The company was among the most creative of the online music start-ups, buying an offline, independent music label and San Francisco's venerable Great American Music Hall venue in an attempt to diversify its business.
That wasn't enough to keep the vultures from the company's doors, however. The company shut its Web site Friday afternoon with a terse farewell message to visitors.
"Having reached out to a million fans and tens of thousands of bands, we cannot continue to service these fine communities in the current economic marketplace," the site said. "We would like to thank the artists, fans, writers, labels, and partners who helped us over the last 18 months."
Riffage got its start as one of several companies, including MP3.com, that offered unsigned artists a place online to post their music for the masses. With funding from Bertelsmann Ventures, Bertelsmann's BMG Entertainment and America Online, among others, it slowly expanded its ambitions with a vision of itself as a full-fledged music label.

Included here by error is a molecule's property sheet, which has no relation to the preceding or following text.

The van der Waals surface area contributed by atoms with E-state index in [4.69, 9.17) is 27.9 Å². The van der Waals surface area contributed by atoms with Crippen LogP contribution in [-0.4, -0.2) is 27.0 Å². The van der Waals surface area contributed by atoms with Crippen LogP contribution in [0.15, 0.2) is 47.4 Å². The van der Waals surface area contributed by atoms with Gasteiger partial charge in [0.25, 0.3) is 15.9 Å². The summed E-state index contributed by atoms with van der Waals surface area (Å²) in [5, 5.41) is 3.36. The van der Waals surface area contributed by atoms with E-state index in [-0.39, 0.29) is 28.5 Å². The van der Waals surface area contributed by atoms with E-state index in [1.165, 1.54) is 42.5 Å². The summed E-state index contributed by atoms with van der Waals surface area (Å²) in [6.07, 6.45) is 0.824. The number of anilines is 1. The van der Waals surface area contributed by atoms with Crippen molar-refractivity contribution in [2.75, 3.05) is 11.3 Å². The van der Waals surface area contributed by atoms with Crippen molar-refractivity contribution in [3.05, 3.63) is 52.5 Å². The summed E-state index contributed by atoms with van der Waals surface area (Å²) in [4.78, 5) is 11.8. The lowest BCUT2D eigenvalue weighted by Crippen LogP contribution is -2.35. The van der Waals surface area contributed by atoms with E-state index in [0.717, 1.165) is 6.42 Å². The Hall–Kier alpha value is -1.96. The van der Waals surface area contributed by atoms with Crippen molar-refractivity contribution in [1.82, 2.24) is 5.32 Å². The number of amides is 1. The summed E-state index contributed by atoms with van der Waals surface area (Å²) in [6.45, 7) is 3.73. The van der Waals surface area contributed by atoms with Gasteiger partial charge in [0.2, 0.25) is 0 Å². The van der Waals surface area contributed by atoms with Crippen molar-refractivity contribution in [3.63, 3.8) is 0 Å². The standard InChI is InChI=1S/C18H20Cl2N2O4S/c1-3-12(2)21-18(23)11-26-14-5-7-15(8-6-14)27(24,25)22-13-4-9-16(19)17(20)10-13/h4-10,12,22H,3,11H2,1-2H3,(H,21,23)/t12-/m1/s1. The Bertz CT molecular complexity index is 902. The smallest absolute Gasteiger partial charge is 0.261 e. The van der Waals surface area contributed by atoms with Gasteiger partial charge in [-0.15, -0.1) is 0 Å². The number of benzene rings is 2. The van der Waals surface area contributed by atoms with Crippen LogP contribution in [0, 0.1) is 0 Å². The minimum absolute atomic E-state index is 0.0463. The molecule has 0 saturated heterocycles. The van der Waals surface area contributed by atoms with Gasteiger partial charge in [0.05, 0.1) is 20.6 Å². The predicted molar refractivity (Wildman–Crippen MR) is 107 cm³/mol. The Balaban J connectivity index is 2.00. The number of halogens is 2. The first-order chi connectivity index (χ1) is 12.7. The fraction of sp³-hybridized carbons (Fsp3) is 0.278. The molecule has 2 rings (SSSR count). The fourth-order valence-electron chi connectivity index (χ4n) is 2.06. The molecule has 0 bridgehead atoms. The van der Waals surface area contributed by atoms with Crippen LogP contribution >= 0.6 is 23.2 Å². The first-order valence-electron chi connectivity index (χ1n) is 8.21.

To that end, it made moves to support artists in other aspects of their careers, buying label 1500 Records and the San Francisco venue. Executives said they would Webcast shows of Riffage artists from the club, allowing each of the company's assets to support the artists in a different way.
But as funding sources dried up and online music sales failed to catch fire, a cloud began looming over the company's future. For the last several weeks, chief executive Ken Wirt had sought a merger partner, but the search didn't pan out.
"Nothing was a good fit," said spokeswoman Andrea Sausedo. "Ken decided this is what he wanted to do."
Sausedo said that 1500 Records and the Great American Music Hall would be sold. About 60 Riffage employees will lose their jobs as a result of the closure.
Sales of assets are being handled by Diablo Management. The company has not yet filed for official bankruptcy protection.